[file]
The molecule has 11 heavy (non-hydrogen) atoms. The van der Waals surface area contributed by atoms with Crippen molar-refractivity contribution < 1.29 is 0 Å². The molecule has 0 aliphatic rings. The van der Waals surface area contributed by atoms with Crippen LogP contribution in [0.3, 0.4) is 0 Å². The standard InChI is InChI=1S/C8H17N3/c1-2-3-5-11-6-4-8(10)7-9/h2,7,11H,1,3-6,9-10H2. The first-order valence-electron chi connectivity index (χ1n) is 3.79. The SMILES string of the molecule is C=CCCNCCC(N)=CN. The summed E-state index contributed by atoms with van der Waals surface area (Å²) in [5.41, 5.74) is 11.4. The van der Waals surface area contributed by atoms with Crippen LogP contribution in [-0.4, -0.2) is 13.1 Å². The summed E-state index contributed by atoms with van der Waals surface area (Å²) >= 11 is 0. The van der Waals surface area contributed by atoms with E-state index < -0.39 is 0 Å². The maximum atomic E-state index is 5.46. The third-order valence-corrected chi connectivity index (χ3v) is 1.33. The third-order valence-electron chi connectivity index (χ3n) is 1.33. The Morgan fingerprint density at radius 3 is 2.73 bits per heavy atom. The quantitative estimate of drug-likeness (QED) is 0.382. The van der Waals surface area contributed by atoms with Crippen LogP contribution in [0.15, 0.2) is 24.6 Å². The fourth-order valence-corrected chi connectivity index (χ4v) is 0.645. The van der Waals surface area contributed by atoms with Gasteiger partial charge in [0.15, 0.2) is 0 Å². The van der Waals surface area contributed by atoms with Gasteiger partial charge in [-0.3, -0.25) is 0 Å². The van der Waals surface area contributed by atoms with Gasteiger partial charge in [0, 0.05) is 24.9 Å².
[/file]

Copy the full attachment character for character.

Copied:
The molecule has 11 heavy (non-hydrogen) atoms. The van der Waals surface area contributed by atoms with Crippen molar-refractivity contribution < 1.29 is 0 Å². The molecule has 0 aliphatic rings. The van der Waals surface area contributed by atoms with Crippen LogP contribution in [0.3, 0.4) is 0 Å². The standard InChI is InChI=1S/C8H17N3/c1-2-3-5-11-6-4-8(10)7-9/h2,7,11H,1,3-6,9-10H2. The first-order valence-electron chi connectivity index (χ1n) is 3.79. The SMILES string of the molecule is C=CCCNCCC(N)=CN. The summed E-state index contributed by atoms with van der Waals surface area (Å²) in [5.41, 5.74) is 11.4. The van der Waals surface area contributed by atoms with Crippen LogP contribution in [-0.4, -0.2) is 13.1 Å². The summed E-state index contributed by atoms with van der Waals surface area (Å²) >= 11 is 0. The van der Waals surface area contributed by atoms with E-state index < -0.39 is 0 Å². The maximum atomic E-state index is 5.46. The third-order valence-corrected chi connectivity index (χ3v) is 1.33. The third-order valence-electron chi connectivity index (χ3n) is 1.33. The Morgan fingerprint density at radius 3 is 2.73 bits per heavy atom. The quantitative estimate of drug-likeness (QED) is 0.382. The van der Waals surface area contributed by atoms with Crippen LogP contribution in [0.15, 0.2) is 24.6 Å². The fourth-order valence-corrected chi connectivity index (χ4v) is 0.645. The van der Waals surface area contributed by atoms with Gasteiger partial charge in [0.15, 0.2) is 0 Å². The van der Waals surface area contributed by atoms with Gasteiger partial charge in [-0.3, -0.25) is 0 Å². The van der Waals surface area contributed by atoms with Gasteiger partial charge in [0, 0.05) is 24.9 Å².